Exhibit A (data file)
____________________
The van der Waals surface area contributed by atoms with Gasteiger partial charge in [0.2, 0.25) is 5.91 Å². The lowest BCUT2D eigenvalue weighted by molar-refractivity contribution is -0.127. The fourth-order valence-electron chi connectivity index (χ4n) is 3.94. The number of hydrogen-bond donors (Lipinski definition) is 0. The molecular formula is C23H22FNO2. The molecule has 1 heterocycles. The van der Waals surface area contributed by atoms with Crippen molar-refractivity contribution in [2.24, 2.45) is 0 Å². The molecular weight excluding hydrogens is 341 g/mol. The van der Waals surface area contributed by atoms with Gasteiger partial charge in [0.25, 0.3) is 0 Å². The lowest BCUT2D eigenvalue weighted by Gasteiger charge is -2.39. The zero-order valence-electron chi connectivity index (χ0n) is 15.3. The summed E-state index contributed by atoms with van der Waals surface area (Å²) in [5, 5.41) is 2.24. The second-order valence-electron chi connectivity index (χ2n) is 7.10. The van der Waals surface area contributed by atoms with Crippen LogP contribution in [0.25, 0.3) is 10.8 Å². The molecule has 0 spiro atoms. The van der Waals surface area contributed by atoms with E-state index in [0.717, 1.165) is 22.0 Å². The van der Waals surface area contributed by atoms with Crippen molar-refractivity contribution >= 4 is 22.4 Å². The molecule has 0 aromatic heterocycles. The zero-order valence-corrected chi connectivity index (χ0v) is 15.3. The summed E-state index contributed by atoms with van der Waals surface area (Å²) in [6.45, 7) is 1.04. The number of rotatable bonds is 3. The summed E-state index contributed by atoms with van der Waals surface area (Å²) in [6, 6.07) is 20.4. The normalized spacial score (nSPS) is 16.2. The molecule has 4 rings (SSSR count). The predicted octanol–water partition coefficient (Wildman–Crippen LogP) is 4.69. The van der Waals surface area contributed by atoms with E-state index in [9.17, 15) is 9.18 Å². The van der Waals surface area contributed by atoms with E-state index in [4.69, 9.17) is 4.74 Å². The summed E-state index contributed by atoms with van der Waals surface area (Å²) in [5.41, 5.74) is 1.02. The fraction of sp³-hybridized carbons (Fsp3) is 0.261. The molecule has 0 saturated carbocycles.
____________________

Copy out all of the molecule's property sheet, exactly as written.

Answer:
The van der Waals surface area contributed by atoms with Gasteiger partial charge in [0.2, 0.25) is 5.91 Å². The lowest BCUT2D eigenvalue weighted by molar-refractivity contribution is -0.127. The fourth-order valence-electron chi connectivity index (χ4n) is 3.94. The number of hydrogen-bond donors (Lipinski definition) is 0. The molecular formula is C23H22FNO2. The molecule has 1 heterocycles. The van der Waals surface area contributed by atoms with Crippen molar-refractivity contribution in [2.24, 2.45) is 0 Å². The molecular weight excluding hydrogens is 341 g/mol. The van der Waals surface area contributed by atoms with Gasteiger partial charge in [0.25, 0.3) is 0 Å². The lowest BCUT2D eigenvalue weighted by Gasteiger charge is -2.39. The zero-order valence-electron chi connectivity index (χ0n) is 15.3. The summed E-state index contributed by atoms with van der Waals surface area (Å²) in [5, 5.41) is 2.24. The second-order valence-electron chi connectivity index (χ2n) is 7.10. The van der Waals surface area contributed by atoms with Crippen LogP contribution in [0.25, 0.3) is 10.8 Å². The molecule has 0 spiro atoms. The van der Waals surface area contributed by atoms with E-state index in [0.717, 1.165) is 22.0 Å². The van der Waals surface area contributed by atoms with Crippen molar-refractivity contribution >= 4 is 22.4 Å². The molecule has 0 aromatic heterocycles. The zero-order valence-corrected chi connectivity index (χ0v) is 15.3. The summed E-state index contributed by atoms with van der Waals surface area (Å²) in [6.45, 7) is 1.04. The number of rotatable bonds is 3. The summed E-state index contributed by atoms with van der Waals surface area (Å²) in [6, 6.07) is 20.4. The normalized spacial score (nSPS) is 16.2. The molecule has 4 rings (SSSR count). The predicted octanol–water partition coefficient (Wildman–Crippen LogP) is 4.69. The van der Waals surface area contributed by atoms with E-state index in [9.17, 15) is 9.18 Å². The van der Waals surface area contributed by atoms with E-state index in [4.69, 9.17) is 4.74 Å². The summed E-state index contributed by atoms with van der Waals surface area (Å²) in [5.41, 5.74) is 1.02. The fraction of sp³-hybridized carbons (Fsp3) is 0.261. The molecule has 0 saturated carbocycles.